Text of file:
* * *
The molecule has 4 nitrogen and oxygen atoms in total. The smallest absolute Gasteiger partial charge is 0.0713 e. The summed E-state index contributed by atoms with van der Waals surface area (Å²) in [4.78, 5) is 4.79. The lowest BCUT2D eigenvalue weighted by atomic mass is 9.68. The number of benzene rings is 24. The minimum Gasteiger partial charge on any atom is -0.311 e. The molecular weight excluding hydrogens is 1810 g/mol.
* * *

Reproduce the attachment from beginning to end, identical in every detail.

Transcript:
The molecule has 4 nitrogen and oxygen atoms in total. The smallest absolute Gasteiger partial charge is 0.0713 e. The summed E-state index contributed by atoms with van der Waals surface area (Å²) in [4.78, 5) is 4.79. The lowest BCUT2D eigenvalue weighted by atomic mass is 9.68. The number of benzene rings is 24. The minimum Gasteiger partial charge on any atom is -0.311 e. The molecular weight excluding hydrogens is 1810 g/mol.